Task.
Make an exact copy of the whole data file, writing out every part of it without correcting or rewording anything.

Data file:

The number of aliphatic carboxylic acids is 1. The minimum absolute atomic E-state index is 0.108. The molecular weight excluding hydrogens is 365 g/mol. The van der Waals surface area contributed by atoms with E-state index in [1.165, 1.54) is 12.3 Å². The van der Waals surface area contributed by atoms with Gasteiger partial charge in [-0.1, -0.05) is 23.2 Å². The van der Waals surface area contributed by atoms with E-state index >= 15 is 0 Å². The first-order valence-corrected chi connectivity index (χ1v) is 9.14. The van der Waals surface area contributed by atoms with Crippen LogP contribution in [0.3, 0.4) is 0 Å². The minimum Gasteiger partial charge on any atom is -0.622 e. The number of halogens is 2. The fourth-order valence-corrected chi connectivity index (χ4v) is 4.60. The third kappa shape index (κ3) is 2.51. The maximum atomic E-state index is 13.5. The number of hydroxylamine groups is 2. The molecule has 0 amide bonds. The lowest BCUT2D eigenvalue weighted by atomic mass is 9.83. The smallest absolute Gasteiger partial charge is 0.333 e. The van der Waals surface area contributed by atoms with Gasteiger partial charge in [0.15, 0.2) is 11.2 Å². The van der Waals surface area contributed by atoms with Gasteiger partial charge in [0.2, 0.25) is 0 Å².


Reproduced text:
The number of aliphatic carboxylic acids is 1. The minimum absolute atomic E-state index is 0.108. The molecular weight excluding hydrogens is 365 g/mol. The van der Waals surface area contributed by atoms with E-state index in [1.165, 1.54) is 12.3 Å². The van der Waals surface area contributed by atoms with Gasteiger partial charge in [-0.1, -0.05) is 23.2 Å². The van der Waals surface area contributed by atoms with E-state index >= 15 is 0 Å². The first-order valence-corrected chi connectivity index (χ1v) is 9.14. The van der Waals surface area contributed by atoms with Crippen LogP contribution in [0.3, 0.4) is 0 Å². The minimum Gasteiger partial charge on any atom is -0.622 e. The number of halogens is 2. The fourth-order valence-corrected chi connectivity index (χ4v) is 4.60. The third kappa shape index (κ3) is 2.51. The maximum atomic E-state index is 13.5. The number of hydroxylamine groups is 2. The molecule has 0 amide bonds. The lowest BCUT2D eigenvalue weighted by atomic mass is 9.83. The smallest absolute Gasteiger partial charge is 0.333 e. The van der Waals surface area contributed by atoms with Gasteiger partial charge in [0.15, 0.2) is 11.2 Å². The van der Waals surface area contributed by atoms with Gasteiger partial charge in [0.2, 0.25) is 0 Å².